Births fell 2.7 percent last year even as the population grew, numbers released Friday by the National Center for Health Statistics show.
"It's a good-sized decline for one year. Every month is showing a decline from the year before," said Stephanie Ventura, the demographer who oversaw the report.
The birth rate, which takes into account changes in the population, fell to 13.5 births for every 1,000 people last year. That's down from 14.3 in 2007 and way down from 30 in 1909, when it was common for people to have big families.
"It doesn't matter how you look at it fertility has declined," Ventura said.
The situation is a striking turnabout from 2007, when more babies were born in the United States than any other year in the nation's history. The recession began that fall, dragging stocks, jobs and births down.
"When the economy is bad and people are uncomfortable about their financial future, they tend to postpone having children. We saw that in the Great Depression the 1930s and we're seeing that in the Great Recession today," said Andrew Cherlin, a sociology professor at Johns Hopkins University.
"It could take a few years to turn this around," he added, noting that the birth rate stayed low throughout the 1930s.
Another possible factor in the drop: a decline in immigration to the United States.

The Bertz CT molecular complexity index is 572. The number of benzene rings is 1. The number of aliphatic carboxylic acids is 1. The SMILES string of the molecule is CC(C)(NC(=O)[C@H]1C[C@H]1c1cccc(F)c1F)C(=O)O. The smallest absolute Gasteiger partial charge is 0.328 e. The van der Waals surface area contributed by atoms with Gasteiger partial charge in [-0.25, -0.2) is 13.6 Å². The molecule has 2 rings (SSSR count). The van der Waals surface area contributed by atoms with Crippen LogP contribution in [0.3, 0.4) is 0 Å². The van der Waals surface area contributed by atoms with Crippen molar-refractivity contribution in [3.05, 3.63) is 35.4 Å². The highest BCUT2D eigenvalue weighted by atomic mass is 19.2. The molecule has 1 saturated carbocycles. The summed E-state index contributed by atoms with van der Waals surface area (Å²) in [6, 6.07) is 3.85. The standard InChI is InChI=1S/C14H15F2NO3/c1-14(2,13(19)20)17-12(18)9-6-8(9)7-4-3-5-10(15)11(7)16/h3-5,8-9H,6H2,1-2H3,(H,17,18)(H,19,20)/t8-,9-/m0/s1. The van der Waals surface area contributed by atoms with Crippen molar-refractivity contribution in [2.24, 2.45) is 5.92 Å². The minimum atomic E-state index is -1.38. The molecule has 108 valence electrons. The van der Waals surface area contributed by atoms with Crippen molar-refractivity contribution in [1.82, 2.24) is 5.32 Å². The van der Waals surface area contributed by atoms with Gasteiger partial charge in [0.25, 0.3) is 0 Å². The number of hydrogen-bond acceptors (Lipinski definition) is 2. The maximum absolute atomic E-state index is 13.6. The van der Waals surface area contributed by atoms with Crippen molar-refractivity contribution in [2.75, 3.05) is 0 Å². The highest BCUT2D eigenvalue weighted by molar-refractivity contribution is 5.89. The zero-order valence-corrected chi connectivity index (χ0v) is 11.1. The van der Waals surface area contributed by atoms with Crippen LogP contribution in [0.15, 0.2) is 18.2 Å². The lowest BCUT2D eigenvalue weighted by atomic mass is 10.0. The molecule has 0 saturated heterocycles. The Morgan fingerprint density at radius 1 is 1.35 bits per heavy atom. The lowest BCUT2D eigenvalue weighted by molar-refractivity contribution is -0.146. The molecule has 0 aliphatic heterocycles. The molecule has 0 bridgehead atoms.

The downward trend invites worrisome comparisons to Japan and its lost decade of choked growth in the 1990s and very low birth rates. Births in Japan fell 2 percent in 2009 after a slight rise in 2008, its government has said.
Not so in Britain, where the population took its biggest jump in almost half a century last year and the fertility rate is at its highest level since 1973. France's birth rate also has been rising; Germany's birth rate is lower but rising as well.
"Our birth rate is still higher than the birth rate in many wealthy countries and we also have many immigrants entering the country. So we do not need to be worried yet about a birth dearth" that would crimp the nation's ability to take care of its growing elderly population, Cherlin said.
The new U.S. report is a rough count of births from states. It estimates there were 4,136,000 births in 2009, down from 4,251,095 in 2008 and more than 4.3 million in 2007.
The report does not give details on trends in different age groups. That will come next spring and will give a clearer picture who is and is not having children, Ventura said.
Last spring's report, on births in 2008, showed an overall drop but a surprising rise in births to women over 40, who may have felt they were running out of time to have children and didn't want to delay despite the bad economy.
Women postponing having children because of careers also may find they have trouble conceiving, said Mark Mather of the Population Reference Bureau, a Washington-based demographic research group.
"For some of those women, they're going to find themselves in their mid-40s where it's going to be hard to have the number of children they want," he said.
Heather Atherton is nearing that mark. The 35-year-old mom started a home-based public relations business after having a baby girl in 2003. She and her husband upgraded to a larger home in 2005 and planned on having a second child not long afterward. Then the recession hit, drying up her husband's sales commissions and leaving them owing more on their home than it is worth. A second child seemed too risky financially.
"However, we just recently decided that it's time to stop waiting and just go for it early next year and let the chips fall where they may," she said. "We can't allow the recession to dictate the size of our family. We just need to move forward with our lives."